Troubling testimony about child, adult protective services

I listened to most of the testimony during the Sunset Advisory Commission’s public hearings Wednesday to prepare for today’s report on the state supported living centers.

I heard testimony about other facets of human services in Texas during the course of the day — testimony from families whose cases revealed a troubling lack of accountability in the Department of Family and Protective Services.

A woman and her two sons testified to their year apart when a caseworker removed all of the woman’s children after one of her adoptive children died. The woman told the Senate panel that she agreed to take in her sister-in-law’s young children, who she thought were neglected. After they came into her care, she learned the true extent of their abuse, but the caseworker and the department did not come to her aid, she said. When one of the children died from complications of the abuse, the caseworker returned to remove all the children. The sons testified to the sexual abuse they suffered in the care of foster families and the mother testified to spending all her savings in order to get her children back.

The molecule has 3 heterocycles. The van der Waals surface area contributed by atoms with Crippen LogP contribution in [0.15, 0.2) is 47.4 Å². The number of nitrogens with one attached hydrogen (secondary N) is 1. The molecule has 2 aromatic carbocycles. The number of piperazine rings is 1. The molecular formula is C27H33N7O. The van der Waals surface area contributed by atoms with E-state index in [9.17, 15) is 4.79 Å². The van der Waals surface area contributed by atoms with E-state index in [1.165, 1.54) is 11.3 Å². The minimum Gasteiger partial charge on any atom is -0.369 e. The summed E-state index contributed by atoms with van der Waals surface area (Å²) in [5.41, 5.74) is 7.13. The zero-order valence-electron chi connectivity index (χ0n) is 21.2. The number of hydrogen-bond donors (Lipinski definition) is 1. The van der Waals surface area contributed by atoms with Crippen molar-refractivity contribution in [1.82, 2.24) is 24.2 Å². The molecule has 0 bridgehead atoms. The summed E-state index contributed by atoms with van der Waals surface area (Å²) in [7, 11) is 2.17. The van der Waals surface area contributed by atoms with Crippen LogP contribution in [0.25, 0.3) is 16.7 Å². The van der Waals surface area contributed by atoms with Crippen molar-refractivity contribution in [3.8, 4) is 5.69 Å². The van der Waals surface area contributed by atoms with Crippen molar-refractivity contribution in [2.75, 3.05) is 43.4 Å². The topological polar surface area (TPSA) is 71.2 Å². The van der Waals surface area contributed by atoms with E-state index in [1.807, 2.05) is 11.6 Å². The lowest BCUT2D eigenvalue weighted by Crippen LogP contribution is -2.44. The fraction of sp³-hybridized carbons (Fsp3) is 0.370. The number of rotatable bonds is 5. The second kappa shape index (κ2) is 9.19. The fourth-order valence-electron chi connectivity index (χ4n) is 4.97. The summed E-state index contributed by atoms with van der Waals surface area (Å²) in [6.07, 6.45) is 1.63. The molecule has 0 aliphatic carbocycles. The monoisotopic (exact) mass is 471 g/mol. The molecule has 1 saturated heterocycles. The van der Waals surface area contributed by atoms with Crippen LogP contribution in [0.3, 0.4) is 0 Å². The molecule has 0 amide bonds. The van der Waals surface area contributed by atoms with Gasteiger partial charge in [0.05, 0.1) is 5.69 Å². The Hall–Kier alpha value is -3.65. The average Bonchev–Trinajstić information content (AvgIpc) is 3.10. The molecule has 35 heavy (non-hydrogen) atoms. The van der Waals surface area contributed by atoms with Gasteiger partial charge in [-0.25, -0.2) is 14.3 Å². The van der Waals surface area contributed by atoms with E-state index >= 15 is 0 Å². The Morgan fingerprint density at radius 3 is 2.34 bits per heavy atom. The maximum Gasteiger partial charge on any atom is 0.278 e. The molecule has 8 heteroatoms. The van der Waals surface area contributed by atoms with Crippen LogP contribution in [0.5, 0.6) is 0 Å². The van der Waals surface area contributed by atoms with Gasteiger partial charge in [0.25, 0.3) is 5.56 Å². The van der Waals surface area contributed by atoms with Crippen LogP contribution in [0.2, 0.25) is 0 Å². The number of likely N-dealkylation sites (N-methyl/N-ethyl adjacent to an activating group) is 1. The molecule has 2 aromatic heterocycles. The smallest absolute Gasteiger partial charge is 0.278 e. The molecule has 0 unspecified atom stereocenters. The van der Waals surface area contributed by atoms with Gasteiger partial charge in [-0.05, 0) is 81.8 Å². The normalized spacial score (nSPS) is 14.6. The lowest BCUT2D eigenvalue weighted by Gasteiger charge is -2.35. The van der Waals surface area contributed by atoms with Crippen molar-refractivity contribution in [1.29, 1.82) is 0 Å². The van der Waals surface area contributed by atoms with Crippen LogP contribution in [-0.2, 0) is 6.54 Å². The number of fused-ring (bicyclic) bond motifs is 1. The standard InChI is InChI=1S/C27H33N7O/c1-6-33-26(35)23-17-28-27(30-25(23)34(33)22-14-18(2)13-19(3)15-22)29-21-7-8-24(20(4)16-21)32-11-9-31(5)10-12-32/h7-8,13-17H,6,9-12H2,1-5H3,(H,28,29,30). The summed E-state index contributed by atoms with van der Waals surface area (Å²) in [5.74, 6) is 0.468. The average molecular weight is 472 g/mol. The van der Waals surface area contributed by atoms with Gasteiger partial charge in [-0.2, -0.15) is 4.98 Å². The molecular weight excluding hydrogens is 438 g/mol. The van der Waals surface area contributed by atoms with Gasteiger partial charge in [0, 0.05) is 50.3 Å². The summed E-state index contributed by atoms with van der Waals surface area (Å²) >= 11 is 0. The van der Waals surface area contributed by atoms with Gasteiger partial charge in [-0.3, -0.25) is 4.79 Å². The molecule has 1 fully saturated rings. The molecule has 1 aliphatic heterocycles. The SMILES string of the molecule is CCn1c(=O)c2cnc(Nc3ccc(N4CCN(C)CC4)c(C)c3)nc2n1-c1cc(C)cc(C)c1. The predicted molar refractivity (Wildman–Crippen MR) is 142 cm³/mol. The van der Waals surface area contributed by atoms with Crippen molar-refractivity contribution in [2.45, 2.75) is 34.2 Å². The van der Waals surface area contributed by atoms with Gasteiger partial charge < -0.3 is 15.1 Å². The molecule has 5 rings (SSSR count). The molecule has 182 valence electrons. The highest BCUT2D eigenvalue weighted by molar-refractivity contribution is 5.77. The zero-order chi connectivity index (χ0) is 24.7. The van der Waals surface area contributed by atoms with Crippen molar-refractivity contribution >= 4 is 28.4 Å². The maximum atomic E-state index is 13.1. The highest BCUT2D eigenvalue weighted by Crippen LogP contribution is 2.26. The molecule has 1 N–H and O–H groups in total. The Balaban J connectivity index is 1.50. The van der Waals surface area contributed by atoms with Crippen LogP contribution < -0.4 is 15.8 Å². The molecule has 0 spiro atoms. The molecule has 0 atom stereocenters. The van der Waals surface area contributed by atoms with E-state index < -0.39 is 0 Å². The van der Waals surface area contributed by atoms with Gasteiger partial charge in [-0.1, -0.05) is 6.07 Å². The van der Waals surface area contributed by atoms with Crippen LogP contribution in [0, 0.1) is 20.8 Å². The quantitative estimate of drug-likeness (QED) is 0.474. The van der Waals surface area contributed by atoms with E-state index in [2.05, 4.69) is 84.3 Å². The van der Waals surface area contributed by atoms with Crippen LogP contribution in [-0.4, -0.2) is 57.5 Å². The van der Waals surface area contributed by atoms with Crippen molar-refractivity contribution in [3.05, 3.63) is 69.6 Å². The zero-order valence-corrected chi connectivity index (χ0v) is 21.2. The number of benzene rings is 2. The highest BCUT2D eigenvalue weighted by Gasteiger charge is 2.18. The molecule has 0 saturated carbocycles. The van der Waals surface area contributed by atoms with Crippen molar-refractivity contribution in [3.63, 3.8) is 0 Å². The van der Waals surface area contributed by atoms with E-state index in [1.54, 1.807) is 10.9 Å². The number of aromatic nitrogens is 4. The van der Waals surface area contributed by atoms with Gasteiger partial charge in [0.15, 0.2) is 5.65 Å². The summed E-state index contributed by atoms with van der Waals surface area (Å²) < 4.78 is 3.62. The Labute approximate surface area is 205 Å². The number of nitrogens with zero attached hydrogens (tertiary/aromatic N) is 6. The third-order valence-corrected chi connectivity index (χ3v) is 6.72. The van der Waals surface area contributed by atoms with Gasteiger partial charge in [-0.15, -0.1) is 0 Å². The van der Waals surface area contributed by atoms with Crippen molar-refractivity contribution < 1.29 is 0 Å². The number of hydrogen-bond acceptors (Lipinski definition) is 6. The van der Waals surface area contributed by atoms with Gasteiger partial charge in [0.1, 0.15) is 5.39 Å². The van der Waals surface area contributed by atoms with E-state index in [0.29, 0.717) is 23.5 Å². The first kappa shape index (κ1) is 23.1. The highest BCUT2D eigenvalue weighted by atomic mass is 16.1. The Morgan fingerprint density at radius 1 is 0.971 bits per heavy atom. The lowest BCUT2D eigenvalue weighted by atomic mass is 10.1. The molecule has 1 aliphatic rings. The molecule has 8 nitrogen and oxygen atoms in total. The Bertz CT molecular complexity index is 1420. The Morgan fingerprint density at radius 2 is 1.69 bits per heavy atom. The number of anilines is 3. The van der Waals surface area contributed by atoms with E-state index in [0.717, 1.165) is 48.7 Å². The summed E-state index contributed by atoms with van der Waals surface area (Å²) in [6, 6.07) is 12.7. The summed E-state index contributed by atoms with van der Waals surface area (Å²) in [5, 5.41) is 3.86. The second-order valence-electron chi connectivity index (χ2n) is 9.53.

By the end of the family’s testimony, an agency representative was at the table with them and acknowledged the commission members’ call for an internal and criminal investigation.

Commission members also called for the Texas Rangers to investigate after hearing testimony from several families about guardians-for-hire. Those families testified that after a complaint or dispute with Adult Protective Services, a new guardian would be appointed, limit the family member’s access and, over time, drain the loved one’s estate.

Nelson called those rounds of testimony “discouraging.”

Both days of testimony were broadcast on the web and are available online at www.senate.state.tx.us/avarchive/.

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